Ancient Europe, then regenerated, will be proud of possessing in its bofoin the most perfect of free governments, and France will be able to present to her youthful rival beyond the seas, the formidable association of 30,000,000 of citizens; of 600,000 heroes, and of names consecrated to national veneration, like those of Franklin and Washington in America. I move that mention be made in the message of the national satisfaction on the deliverance of the Italian patriots.
[The Tribunate adopted the proposition, and ordered the above speech to be printed.]
The Cammiffary of the Austrian Government published the following
Notification on the 25th June, at Ancona. HIS Imperial Majesty, ever animated with those generous sen
timents which have induced him to spare no sacrifices to rescue the territories of the Holy See, has resolved to restore the illustrious Pontiff, Pius VII. to the full posseflion of his authority; he therefore hereby gives notice to all the magistrates and officers, established under the Austrian civil commission, that they are henceforth to act according to the orders they shall receive from his Holiness.
(Signed) ANTONIO DE CAVALLAN,
Proclamation at Jaffa, relative to the Asasination of General Kleber,
published by the Grand Vizier, 28th June. The Grand Vizier and Generalissimo of the Sublime Porte, to the Offin
cers and Soldiers of the French Army in Egypt. Frenchmen, N assassination has been committed upon the person of your
Commander in Chief, and by the most atrocious of importures it is imputed to the Ottomans, under the pretext that the 4
afsallio was a Mussulman and a Jani Tary. But what interest have we in fuch a crime? Of what utility can the death of Kleber be to us? His place is filled by another general, as that general's would be by a third. The existence of one individual more or Jess cannot influence the lot of Egypt. But Kleber had as many enemies in France as in Egypt. He had given his opinion againit the invasion of this province, and the majority of the thinking part of his troops hail adopted it. Others saw him with pain at the head of the army: they dreaded his return to France, and the Teports he would make there : they found it was useful to destroy hiin, and convenient to accuse the Sublime Porte.
Frenchmen! fuffer not yourselves to be seduced by a calumny as impudent as absurd. It is among your countrymen that you must search for the true authors of the assassination of your general. It is upon them you are to take vengeance for his death, if you lament his loss.
Article relative to the English Expedition to the French Coaft. The Mayor of the Commune of Ise d'Yeu to the Sub-prefect of Des
Ile d'Yeu, July 1. ON N the 26th of last month there appeared in our road an Eng
lith squadron, composed of a ship of the line and two frio gates. As soon as they were at anchor, a flag of truce was sent from the Commodore's thip, and landed two officers, who, having been introduced to the commune-house by the commandant of the national guard, delivered to the mayor a letter, which is subjoined. You will fee that its object is an injunction to the magistrates to furnish to the squadron the quantity of cattle pointed out, with water and other refreshments. The magiftrates acquiesced with this demand. The English General demanded fifty oxen ; but upon a representation of the small number of these upon the island for labour, he took only thirty, and 100 sheep. The whole were paid for. This morning the enemy, the number of whom was yesterday evening increased by three ships of the line, under the orders of Admiral Warren, set sail, and they are at this moment out of sight, steering for Belleille.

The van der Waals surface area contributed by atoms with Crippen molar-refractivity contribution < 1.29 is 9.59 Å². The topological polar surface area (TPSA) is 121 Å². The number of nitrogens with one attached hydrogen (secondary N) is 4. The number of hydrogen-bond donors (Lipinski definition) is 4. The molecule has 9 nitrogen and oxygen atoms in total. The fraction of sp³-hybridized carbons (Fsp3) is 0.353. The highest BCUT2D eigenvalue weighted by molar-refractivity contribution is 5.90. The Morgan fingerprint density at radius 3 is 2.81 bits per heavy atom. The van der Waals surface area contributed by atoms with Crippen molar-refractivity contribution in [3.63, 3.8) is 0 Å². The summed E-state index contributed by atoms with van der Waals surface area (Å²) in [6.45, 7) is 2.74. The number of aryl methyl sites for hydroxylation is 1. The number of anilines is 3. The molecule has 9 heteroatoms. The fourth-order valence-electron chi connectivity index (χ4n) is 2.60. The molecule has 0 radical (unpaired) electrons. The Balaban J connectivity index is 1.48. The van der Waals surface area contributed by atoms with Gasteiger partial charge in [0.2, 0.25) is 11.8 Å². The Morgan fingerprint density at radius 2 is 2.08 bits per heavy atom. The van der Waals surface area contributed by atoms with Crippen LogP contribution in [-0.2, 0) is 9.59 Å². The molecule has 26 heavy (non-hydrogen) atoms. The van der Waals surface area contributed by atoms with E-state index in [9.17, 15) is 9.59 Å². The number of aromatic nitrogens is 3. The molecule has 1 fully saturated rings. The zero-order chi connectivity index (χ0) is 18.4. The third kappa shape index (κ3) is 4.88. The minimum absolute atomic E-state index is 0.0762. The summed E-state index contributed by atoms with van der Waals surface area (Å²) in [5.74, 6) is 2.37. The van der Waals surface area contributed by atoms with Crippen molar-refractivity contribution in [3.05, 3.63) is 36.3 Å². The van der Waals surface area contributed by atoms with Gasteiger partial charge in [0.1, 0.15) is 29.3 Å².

Order sent to the Mayor, &c. by the Flag of Truce. You are ordered to furnish to the thips of his Britannic Majeíty at this anchorage, water, and such live stock as they require, at a price that shall be agreed on between the parties. Given under my hand on board his Britannic Majesty's lhip Canada, in the road of Itle d'Yeu, June 27. (Signed) DE COURCY.
You are further ordered to shut up all houses where wine or spirits are sold, to prevent the accidents which may result froin drunkenness.
(Signed) DE COURCY,
Captain of the Canada.
Letters relative to the Want of a British Agent for Prisoners at
Amsterdam. Sir, BEING a passenger in the Dolphin packet, taken some time
ago by the French, justice obliges me to return my sincere thanks to Sir Robert Barclay, whose friendly exertions to serve all the passengers must ever leave the warmest impression of gratitude on their minds.
Enclosed I send you a copy of a letter from the French consul at Amsterdam, in reply to one that Sir Robert wrote to him in behalf of the captain and crew of the Dolphin ; which letter throws some light on the situation of our countrymen, prisoners there.
The greatest humanity, friendliness, and attention to the unfortunate, was displayed in the conduct of Sir Robert Barclay, to whom I think it but just thus publicly to return my sincere thanks.
I am, Sir, your obedient servant,
BENJAMIN Wilson. London, Thursday evening, Aug. 21.
Amsierdam, 14 Melidor (July 3). I received the letter with which you honoured me yesterday, respecting the Dolphin packet-boat, taken on the 10th Mesidor, in the North Sea, by the privateer the Bonaparte of Dieppe, commanded by Captain Pollet, and on board of which you were a passenger.
You request me, if it coincided with my duty, 10 release the packet-boat and crew, and you pledge your word of honour that an equal number of French priloners, detained in Britain, fhall be set at liberty in exchange.
I must own that such an arrangement would prove equally advantageous to the seamen of both nations, whom the chances of war have deprived of their liberty; and you are well aware that, in the neutral ports, the consuls or commillaries of the belligerent powers are authorized, reciprocally, to deliver up to each other, upon granting their respective receipts for the same, such prifuners as may be brought into their district. There would, therefore, be no difficulty in my acceding to your request of setting your countrymen at liberty, if the British government had in Batavia any agent appointed to receive the British prisoners carried